With winter coming, meatless chili in the crock pot is also a go-to dinner.

3 moms found this helpful


answers from Santa Fe on

1. Rice bowls are awesome. You can keep ingredients in your fridge and then mix and match to make it the next day. Buy or make a can get jarred sauce if you don't want to make ginger sesame sauce or salad dressing. Put in sections in the bowl: black beans, half an avocado, brown rice (or white if that is what you have). Then different chopped veggies on can always do something different here. You can do corn, chopped purple cabbage, cherry tomatoes and then the sauce (not too much). I like putting some seeds or nuts on top.
2. A tofu scramble...treat it like the tofu is ground beef. First press the firm tofu with paper towels to get out liquid, then cut up and cook in a frying pan with some oil mixing it up till it gets brown and crispy. Add some salt, pepper, cumin, and then whatever you recipes! You can use it to make burritos or tacos or make a "hamburger helper" type dinner.
3. Beans are awesome. You can make a couscous salad and put in garbanzo beans, tomatoes, cucumber, parsley, olives, and then olive oil and basalmic vinegar. To be fancy you can add some feta cheese!
4. I make black beans all the time...there are so many good bean recipes. If you make a big batch of beans there are so many recipes you can use them in that week. black bean soup. Black bean quesadillas. Chili. A mexican style casserole. Etc. I use them to make quick burrito wraps for lunch or add them to salad for some protein.

3 moms found this helpful


answers from Pittsburgh on

Rice, eggs, veggies, beans, cheese...all things used in meatless dishes.

We're meat eaters here. We do enjoy our salads, but our main meal is meat or fish, which I still consider meat. Here are things that I normally add meat to but the meal doesn't have to be in it:

Bean and cheese burritos
Rice salad bowl filled with veggies and beans
stuffed bell peppers with either pasta or rice and veggies and scrambled eggs (I don't like the pasta but it's an option if you want to use zuchhini pasta)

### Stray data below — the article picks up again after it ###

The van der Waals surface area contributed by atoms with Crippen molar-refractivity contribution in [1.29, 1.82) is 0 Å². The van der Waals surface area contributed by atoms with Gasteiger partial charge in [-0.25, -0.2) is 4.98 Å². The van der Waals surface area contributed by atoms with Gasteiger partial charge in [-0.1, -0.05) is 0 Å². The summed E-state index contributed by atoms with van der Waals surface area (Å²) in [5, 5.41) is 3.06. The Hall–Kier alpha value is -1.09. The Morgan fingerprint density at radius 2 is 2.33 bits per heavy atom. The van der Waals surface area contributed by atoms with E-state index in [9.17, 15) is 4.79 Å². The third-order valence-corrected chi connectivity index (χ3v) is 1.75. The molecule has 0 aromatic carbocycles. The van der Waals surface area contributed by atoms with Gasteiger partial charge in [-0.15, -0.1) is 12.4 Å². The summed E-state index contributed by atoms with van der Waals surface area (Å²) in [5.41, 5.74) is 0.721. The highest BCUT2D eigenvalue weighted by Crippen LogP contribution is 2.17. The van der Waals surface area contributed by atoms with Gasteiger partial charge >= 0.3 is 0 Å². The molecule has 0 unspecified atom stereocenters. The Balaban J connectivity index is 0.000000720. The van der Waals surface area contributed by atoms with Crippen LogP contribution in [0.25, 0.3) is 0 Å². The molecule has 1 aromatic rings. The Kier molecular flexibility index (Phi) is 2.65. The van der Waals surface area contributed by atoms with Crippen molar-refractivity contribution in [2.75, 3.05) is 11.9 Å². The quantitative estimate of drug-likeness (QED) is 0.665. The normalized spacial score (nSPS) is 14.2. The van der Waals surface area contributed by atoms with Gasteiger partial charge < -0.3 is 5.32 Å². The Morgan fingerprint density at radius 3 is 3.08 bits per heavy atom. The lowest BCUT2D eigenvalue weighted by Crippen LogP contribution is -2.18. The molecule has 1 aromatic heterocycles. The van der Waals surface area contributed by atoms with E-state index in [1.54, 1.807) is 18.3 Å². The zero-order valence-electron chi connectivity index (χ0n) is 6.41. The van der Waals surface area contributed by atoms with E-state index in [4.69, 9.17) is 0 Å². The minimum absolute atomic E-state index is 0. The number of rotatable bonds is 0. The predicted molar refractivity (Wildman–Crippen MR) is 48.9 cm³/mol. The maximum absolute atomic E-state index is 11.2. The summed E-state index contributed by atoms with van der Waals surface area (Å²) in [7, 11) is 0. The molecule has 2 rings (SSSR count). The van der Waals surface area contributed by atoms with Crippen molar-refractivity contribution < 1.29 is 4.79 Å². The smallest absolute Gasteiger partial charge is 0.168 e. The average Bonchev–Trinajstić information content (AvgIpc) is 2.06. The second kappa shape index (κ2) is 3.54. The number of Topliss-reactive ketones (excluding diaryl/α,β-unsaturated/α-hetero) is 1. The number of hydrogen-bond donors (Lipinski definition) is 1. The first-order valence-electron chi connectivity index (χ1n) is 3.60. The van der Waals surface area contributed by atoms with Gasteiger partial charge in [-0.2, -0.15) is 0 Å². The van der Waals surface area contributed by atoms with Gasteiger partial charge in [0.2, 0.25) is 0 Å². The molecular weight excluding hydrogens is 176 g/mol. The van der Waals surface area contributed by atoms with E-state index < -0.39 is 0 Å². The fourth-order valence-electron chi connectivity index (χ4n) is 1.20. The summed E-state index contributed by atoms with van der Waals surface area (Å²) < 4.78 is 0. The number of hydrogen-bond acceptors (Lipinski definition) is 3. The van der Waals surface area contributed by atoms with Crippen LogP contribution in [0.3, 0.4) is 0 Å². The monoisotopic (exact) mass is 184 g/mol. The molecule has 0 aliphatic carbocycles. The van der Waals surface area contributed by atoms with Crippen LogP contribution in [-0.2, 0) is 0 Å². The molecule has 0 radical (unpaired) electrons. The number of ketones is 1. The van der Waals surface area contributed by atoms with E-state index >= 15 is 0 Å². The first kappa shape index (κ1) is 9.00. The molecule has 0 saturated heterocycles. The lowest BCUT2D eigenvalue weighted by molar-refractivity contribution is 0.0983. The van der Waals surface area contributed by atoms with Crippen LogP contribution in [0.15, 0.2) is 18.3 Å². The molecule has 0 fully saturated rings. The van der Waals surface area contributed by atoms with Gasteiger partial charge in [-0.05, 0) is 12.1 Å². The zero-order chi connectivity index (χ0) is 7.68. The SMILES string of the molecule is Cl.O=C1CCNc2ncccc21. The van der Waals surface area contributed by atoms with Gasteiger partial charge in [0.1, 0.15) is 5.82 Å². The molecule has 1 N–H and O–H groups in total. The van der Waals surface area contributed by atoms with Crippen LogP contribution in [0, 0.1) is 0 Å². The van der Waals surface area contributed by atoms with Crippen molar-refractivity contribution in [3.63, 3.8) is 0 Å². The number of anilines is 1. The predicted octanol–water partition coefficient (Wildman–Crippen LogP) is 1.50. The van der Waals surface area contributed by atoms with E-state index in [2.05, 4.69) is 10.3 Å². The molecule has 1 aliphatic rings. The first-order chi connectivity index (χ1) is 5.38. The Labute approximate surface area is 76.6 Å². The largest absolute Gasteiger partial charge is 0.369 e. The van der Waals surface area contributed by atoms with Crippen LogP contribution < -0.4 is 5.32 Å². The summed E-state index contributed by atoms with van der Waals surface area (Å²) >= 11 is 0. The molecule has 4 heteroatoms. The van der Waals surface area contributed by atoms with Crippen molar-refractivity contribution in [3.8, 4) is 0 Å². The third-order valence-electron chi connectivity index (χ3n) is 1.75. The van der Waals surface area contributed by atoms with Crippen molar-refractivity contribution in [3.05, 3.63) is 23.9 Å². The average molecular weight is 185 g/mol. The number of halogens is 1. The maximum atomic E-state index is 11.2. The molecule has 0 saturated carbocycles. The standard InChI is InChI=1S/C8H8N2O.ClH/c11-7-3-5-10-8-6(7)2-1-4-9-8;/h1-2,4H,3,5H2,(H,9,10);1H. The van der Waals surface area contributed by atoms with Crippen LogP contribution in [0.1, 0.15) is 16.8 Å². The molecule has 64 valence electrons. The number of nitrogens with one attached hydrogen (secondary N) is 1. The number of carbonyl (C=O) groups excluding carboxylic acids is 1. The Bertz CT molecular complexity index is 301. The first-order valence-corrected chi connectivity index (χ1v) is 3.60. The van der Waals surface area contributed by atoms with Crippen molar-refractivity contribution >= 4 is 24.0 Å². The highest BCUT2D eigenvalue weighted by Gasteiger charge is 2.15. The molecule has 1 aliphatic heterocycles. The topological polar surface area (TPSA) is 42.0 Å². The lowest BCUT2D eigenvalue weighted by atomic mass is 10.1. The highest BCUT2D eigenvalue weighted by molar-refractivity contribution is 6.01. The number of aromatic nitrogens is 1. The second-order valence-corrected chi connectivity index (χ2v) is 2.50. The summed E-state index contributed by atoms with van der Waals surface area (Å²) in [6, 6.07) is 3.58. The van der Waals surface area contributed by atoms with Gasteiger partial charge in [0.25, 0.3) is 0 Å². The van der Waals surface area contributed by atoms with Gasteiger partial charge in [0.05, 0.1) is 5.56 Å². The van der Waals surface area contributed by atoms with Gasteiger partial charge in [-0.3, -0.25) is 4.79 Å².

Lettuce wraps using nuts, beans and rice

Personally? If my 9 year old said this to me? I'd ask if I looked like her personal chef. There is so much more out there than just chicken. Fish. Pork. Beef. If you choose to only use chicken that's on YOU and no one else.

Get on-line and research search, and just start looking for more variety. I'd get bored of chicken every night too. Start making a weekly menu. Heck! Buy the recipe magazines you see at the grocery store for ideas! Get out of your rut!

2 moms found this helpful


answers from Atlanta on

Why do you mostly fix chicken? I think I'd get bored with that as well.

Every Saturday during dinner, we talk about the meals for the next week and what people are "feeling". I make a menu based off that and go shopping on Sunday.

We are NOT meatless people in this house. I have 4 boys (young men really) and they love them some meat!! :)

We eat salads. They love spinach salad. I add chicken to it when I make it.
I make a beet and goat cheese salad

I make rice bowls. I, of course, add meat to ours. I use the bib lettuce or iceburg lettuce as the "bowl" and layer the rice, then salsa, meat, veggies, cheese, etc. my boys call it a "lettuce mash up" because it's like a wrap with lettuce. you can remove the meat.

Start making menus for the week. Get your daughter involved. Expand ALL of your palettes.

Have fun!

2 moms found this helpful


answers from Washington DC on